Kwame Nkrumah Biography, Life, Interesting Facts
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Childhood And Early Life
The first President of independent Ghana Kwame Nkrumah was born Kwame Francis Nwia Kofie on the 21 September in 1909 in the south-west area of Gold Coast now part of Ghana. Nkrumah’s father, Kofi Ngongoma, worked as a goldsmith and his mother, Elizabeth Nyanibahr, as a village trader.
His primary education took place at a missionary school run by the Catholic Church after which Kwame Nkrumah enrolled at Achimota College. He graduated from the college in 1930 as a qualified teacher. Between 1930 and 1935 Nkrumah worked as a teacher and saved to fund prospective tertiary studies in the United States.
Nkrumah left for the United States in 1935 and studied at Lincoln University in Pennsylvania. After obtaining a BA degree, he did MA degrees at Lincoln University and the University of Pennsylvania. Already political, Nkrumah studied Marx and Lenin and became interested in student politics in North America. At one stage he was the president of the African Students Organisation of the US and Canada.
After completing his studies, he traveled to London England where he was responsible for organizing the 5th Pan-African Congress in Manchester. Nkrumah also co-founded the West African Nation Secretariat with the stated aim of decolonizing the continent of Africa.
Rise To Prominence
Kwame Nkrumah returned home in 1947 and at that stage considered himself a Marxist Socialist and a non-denominational Christian. He was appointed Secretary-General of the United Gold Coast Convention. He led a campaign of civil disobedience calling for an end to British rule, and this led to his removal from the organization. Nkrumah then founded the Convention People’s Party in 1949. The main aim of the party was to install a universal franchise and to allow chiefs a say in the governance of the country. The British refused to consider their demands and Nkrumah then instigated a campaign of civil disobedience.
Nkrumah traveled around the country giving speeches, organizing strikes and boycotts. Matters came to a head in 1948 when during a riot, British colonial police shot three Ghanaian World War II veterans. The veterans had been taking part in a protest march requesting compensation for their war service. Nkrumah was consequently was arrested for encouraging civil disobedience and was imprisoned by the British.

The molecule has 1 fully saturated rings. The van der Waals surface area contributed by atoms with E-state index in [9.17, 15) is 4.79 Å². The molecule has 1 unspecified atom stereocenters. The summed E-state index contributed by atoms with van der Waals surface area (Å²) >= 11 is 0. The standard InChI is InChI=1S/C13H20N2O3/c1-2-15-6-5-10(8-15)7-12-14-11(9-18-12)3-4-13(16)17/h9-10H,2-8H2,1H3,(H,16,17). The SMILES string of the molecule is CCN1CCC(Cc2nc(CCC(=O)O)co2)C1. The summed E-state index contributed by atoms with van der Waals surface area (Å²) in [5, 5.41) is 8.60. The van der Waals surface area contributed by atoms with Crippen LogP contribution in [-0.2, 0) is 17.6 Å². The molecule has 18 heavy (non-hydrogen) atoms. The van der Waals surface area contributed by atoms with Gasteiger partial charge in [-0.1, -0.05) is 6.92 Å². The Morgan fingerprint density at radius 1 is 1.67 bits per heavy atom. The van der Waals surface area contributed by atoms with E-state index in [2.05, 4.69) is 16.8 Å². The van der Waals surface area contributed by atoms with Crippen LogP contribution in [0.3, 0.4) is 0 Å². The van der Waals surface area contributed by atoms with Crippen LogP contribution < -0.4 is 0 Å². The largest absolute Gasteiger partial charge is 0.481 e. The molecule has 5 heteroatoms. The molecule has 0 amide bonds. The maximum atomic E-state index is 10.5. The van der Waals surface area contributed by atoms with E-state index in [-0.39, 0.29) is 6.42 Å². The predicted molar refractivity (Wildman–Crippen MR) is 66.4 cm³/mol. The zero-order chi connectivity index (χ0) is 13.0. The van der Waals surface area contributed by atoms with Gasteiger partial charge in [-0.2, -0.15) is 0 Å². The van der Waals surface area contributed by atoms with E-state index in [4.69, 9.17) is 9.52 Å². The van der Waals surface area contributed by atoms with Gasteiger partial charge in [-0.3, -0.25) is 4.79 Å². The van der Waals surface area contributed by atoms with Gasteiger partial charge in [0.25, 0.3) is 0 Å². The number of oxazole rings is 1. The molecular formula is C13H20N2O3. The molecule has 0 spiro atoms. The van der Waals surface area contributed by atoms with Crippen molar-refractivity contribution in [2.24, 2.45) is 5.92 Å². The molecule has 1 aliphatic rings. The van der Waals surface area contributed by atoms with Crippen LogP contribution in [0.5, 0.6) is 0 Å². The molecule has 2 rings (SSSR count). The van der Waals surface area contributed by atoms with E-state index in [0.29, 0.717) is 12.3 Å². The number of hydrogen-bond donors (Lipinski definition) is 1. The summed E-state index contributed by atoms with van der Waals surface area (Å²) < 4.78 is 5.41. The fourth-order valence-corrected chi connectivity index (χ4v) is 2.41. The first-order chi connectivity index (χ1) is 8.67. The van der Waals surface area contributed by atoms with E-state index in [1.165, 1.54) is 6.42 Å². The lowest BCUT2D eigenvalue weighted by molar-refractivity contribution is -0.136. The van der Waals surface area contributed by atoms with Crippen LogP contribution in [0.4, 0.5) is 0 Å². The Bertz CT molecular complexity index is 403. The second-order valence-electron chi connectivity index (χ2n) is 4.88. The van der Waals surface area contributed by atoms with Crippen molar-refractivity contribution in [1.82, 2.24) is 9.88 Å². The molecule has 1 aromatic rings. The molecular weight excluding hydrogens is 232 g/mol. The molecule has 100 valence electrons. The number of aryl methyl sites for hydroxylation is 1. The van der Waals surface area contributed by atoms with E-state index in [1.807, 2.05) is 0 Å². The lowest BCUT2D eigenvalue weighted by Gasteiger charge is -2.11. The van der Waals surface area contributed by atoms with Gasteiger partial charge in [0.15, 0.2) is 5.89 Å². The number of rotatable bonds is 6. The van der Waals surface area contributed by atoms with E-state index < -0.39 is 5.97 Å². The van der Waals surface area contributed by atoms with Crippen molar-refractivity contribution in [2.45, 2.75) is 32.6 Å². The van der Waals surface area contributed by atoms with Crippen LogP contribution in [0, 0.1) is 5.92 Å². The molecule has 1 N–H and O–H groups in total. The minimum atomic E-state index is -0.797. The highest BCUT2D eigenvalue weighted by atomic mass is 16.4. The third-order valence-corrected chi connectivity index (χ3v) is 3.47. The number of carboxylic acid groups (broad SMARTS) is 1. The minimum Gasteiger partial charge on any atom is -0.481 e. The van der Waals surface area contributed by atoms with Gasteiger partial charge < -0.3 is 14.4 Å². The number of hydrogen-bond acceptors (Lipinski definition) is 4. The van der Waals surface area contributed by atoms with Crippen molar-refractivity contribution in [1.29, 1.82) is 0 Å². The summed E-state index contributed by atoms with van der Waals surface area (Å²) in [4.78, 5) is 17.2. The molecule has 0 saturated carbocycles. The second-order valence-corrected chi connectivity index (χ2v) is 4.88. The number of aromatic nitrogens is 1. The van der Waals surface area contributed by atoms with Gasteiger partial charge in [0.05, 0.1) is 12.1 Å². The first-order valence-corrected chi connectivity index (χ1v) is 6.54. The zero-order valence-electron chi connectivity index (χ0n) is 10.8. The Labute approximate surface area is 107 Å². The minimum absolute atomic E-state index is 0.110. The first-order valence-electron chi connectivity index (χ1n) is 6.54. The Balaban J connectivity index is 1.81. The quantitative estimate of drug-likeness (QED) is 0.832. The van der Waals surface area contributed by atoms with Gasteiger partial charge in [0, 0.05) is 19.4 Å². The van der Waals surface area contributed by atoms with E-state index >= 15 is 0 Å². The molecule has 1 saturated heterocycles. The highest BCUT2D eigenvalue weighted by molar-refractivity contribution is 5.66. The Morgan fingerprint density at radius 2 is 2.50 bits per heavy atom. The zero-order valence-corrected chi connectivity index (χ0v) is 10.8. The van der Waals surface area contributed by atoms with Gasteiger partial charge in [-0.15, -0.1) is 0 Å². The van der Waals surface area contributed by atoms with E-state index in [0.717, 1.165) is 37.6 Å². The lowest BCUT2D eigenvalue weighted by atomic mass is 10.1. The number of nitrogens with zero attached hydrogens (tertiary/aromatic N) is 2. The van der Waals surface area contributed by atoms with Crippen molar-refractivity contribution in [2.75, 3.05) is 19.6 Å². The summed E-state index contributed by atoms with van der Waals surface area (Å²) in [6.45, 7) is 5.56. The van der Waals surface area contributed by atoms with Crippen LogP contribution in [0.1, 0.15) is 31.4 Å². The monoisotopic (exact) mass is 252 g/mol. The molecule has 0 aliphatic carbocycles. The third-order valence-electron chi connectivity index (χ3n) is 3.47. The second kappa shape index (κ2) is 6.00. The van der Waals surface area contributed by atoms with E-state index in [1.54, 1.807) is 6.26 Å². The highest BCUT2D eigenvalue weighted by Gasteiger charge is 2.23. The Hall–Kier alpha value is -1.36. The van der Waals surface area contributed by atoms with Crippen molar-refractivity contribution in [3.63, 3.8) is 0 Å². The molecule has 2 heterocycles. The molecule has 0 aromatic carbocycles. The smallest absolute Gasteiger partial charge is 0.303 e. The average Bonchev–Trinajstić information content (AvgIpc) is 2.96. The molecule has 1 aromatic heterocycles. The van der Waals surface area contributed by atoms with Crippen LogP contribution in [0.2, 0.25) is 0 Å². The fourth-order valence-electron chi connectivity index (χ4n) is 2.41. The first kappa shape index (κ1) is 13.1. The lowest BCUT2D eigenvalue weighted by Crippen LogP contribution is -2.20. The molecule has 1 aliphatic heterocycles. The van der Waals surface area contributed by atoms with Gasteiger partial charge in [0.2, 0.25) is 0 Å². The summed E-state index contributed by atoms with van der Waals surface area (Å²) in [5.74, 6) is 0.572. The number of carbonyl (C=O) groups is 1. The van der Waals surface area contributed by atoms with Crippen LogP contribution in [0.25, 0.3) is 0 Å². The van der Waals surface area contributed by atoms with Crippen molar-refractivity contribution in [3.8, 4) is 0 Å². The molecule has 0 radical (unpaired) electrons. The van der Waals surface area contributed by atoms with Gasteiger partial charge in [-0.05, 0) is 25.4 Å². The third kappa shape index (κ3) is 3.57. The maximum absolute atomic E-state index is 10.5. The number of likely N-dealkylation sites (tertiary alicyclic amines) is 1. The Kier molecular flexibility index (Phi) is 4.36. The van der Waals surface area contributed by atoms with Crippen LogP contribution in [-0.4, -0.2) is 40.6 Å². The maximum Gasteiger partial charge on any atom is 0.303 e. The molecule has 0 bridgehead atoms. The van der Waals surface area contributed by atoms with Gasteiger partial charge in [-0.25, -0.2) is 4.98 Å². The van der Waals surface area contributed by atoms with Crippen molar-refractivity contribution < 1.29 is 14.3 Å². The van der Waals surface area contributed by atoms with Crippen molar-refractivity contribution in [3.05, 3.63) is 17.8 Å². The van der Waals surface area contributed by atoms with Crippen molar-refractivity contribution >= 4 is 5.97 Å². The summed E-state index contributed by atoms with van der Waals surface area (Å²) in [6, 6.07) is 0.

After internal disturbance within the country and international pressure, the British decided to withdraw from the Gold Coast and Togoland Territory. An election was organized to take place in 1951, and Nkrumah’s Convention People’s Party won a landslide victory.
Gold Coast and Togoland Territory merged into Ghana in 1957, obtained independence and Nkrumah became the country’s first Prime Minister. Ghana became the first country in sub-Saharan Africa to be free of colonialism and marked the beginning of other African countries doing the same.
In 1958 a law allowing for imprisonment without trial was passed. The law was targeted at political dissenters, and Nkrumah’s popularity remained high as his government instigated policies that created jobs and improved services. For instance, his government Nkrumah’s government was responsible for the hydro-electric project which resulted in the building of Akosombo Dam between 1961-1965.
After Ghana became a Republic in 1960 and Nkrumah became President. As his popularity waned, due to economic mismanagement and resulting high foreign debt, there was a general strike in 196l. In 1962 an assassination attempt was made on his life in 1962. The government became increasingly more authoritarian. In 1964 Ghana was declared a one-party state and Nkrumah was made a president for life.
In February 1966, when Nkrumah was out of the country, there was a military coup. Upon his return to Africa from a visit to Asia, Nkrumah sought asylum in Guinea where remained living the rest of his life.
On the 27 April 1972 Kwame Nkrumah died in Bucharest, Romania. He was sixty-two years of age. He had traveled to Romania for cancer treatment.